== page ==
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Hasseblad joins the mirrorless brigade with the X1D

Create: 06/28/2016 - 21:36
Hasselblad X1D

HIGHLIGHTS

  • First mirrorless medium-format camera system
  • Has electronic viewfinder and Live View 3.0-inch LCD monitor
  • New line of XCD lenses

No doubt about it – the mirrorless camera segment is where most of the new, exciting products have been released.

The latest player in that arena is an unlikely one: Hasselblad.

Last week, it announced the X1D. Its body shape screams APS-C, but in fact it’s a medium format mirrorless camera with a 50-MP CMOS sensor.

On paper, there is much to like about the X1D.

 

  • Dual SD memory-card slots
  • Touch-enabled fixed 3.0-inch LCD with Live View, as well as an electronic viewfinder
  • Full HD video
  • USB 3.0 Type C connectivity for fast transfer of images and videos

This is not a high-speed camera. The frame rate tops out at 1.7-2.3 frames per second.

As you might expect from a 50-MP 43.8 x 32.9mm sensor, the file sizes can be large. RAW files are about 65MB.

The dual SD memory card slots are configurable. The camera can write RAW or JPG simultaneously to both slots or write to one card until it fills and then switch to the other. The X1D also can be set up so that it writes RAW files to one card and JPG to the other.

The CMOS sensor has an ISO range of 100-25,600.

When reviewing files, the photographer can use smartphone-style gestures, such as swipe and pinch to zoom in on the photo.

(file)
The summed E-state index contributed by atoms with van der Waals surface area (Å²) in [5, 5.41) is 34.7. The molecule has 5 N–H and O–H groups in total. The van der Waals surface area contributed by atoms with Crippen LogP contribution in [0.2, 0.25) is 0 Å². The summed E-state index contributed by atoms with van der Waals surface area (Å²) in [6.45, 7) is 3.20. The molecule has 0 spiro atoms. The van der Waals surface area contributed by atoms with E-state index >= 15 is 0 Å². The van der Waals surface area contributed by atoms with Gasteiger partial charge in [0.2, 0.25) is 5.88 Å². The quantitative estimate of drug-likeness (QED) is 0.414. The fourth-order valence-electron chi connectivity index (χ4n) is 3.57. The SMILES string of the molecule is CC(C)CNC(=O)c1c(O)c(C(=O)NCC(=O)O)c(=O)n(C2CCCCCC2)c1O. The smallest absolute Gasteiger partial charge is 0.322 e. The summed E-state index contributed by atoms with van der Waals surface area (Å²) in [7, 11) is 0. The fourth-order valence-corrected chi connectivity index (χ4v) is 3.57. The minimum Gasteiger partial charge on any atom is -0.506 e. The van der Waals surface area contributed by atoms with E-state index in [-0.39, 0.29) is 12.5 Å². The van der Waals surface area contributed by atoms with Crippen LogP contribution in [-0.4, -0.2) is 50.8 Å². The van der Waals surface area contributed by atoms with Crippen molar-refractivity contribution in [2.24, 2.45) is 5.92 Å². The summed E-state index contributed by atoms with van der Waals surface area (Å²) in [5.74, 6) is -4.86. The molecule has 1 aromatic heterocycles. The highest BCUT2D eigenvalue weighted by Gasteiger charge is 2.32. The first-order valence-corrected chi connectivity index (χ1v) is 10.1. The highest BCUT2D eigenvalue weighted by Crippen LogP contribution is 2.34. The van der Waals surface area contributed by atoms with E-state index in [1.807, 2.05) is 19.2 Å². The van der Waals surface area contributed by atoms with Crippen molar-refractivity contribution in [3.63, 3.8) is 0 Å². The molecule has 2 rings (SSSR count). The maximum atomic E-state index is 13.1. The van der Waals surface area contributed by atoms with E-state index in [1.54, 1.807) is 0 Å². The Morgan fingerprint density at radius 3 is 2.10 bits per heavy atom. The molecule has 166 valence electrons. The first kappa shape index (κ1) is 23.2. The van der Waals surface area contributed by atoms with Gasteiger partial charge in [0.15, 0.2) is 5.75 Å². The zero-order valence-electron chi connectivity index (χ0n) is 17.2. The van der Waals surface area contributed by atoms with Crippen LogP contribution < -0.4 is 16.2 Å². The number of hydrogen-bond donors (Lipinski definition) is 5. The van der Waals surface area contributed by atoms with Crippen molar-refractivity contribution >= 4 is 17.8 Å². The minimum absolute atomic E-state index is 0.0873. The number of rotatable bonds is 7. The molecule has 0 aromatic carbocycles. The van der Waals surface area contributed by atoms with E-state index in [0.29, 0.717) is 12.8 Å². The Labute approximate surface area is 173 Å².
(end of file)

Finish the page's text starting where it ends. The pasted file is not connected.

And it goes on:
Curiously, the camera is fitted with a Nikon hot shoe, which means that the X1D should be able to use Nikon’s series of Speedlights.

For the system, Hasselblad is releasing a new line of XCD lenses, which have integrated lens shutters. Flash synchronization is available at all speeds from 60 minutes to 1/2,000. The two announced autofocus lenses:

  • f/3.5 45mm (standard lens), US$2,295 - this is a wide-angle lens that provides a 35mm field of view (in terms of full-frame 35mm)
  • f/3.2 90mm (portrait lens), US$2,695 - this is a short telephoto lens that provies a 71mm field of view (in terms of full-frame 35mm) 

Hasselblad says the X1D body is "hand made" in Sweden, while the lenses are designed in Sweden and made in Japan. A close look at the lenses shows that there are no external rings for selecting shutter speeds, meaning that speeds are controlled electronically through the X1D body. There also is no aperture ring, which is common with many digital cameras.

H system lenses can be used with an adapter. No word on whether other adapters will be available to allow the use of lenses from other medium-format systems.

The body is reasonably sized at 5.9 x 3.9 x 2.8 inches (150.4 x 98.1 x 71.4mm). Hasselblad describes it as being roughly the size of a medium format rangefinder. The X1D body with its 3,200 maH lithium-ion battery weighs 26 ounces (725 grams).

The camera is expected to begin shipping in the late July 2016 and will cost US$8,995.

About the Author

Mike Elek is a longtime journalist and was one of the original editors for The Wall Street Journal Online. He also has worked as a reporter and editor in Pittsburgh; Philadelphia; Vineland, N.J.; Poughkeepsie, N.Y.; New York City; and Hong Kong. He is a U.S. Air Force veteran. He shoots with film and digital cameras.